If a Lion Could Speak, We Could Not Understand Him

by Lois Marie Harrod

— Wittgenstein

The boy was one of two
who spoke the language

almost extinct,
and he made a dictionary

from the phrases the old woman taught
so they could converse,

the two of them, young and old,
loners, of course,

and then she died,
the limit of her tongue,

and though he had an offer
to impart its phonology

at a prominent university,
he refused.

How could he teach the lingo
she had spoken,

so difficult —
who but him knew the boundaries?

He'd become one of those men
always correcting others.

But he liked to say,
Eyak is not extinct, just dormant,

the way widower might dream
the dead cherry tree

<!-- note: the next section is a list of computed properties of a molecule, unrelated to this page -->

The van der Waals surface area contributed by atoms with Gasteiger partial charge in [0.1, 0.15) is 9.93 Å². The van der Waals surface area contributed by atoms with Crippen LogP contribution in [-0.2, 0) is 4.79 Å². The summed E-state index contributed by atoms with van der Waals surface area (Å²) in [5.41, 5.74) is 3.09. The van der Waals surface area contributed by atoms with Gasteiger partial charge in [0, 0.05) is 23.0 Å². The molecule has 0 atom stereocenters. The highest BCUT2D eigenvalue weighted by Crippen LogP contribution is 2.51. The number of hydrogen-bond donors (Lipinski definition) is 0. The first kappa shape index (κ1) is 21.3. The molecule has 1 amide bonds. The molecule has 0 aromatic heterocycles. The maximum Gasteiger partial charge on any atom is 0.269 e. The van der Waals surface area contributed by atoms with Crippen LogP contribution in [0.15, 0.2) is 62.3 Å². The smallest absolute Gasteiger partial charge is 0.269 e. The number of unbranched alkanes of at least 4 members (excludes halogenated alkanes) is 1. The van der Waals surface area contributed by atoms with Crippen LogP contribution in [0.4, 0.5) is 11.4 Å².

would bloom again
in some mouth or other.

Lois Marie Harrod’s most recent collection Nightmares of the Minor Poet appears in May, 2016. Her chapbook And She Took the Heart appeared in January 2016, and her 13th and 14th poetry collections, Fragments from the Biography of Nemesis (Cherry Grove Press) and the chapbook How Marlene Mae Longs for Truth (Dancing Girl Press) appeared in 2013. The Only Is won the 2012 Tennessee Chapbook Contest (Poems & Plays), and Brief Term, a collection of poems about teachers and teaching was published by Black Buzzard Press, 2011. Cosmogony won the 2010 Hazel Lipa Chapbook (Iowa State). She is widely published in literary journals and online ezines from American Poetry Review to Zone 3. She teaches Creative Writing at The College of New Jersey.

Comments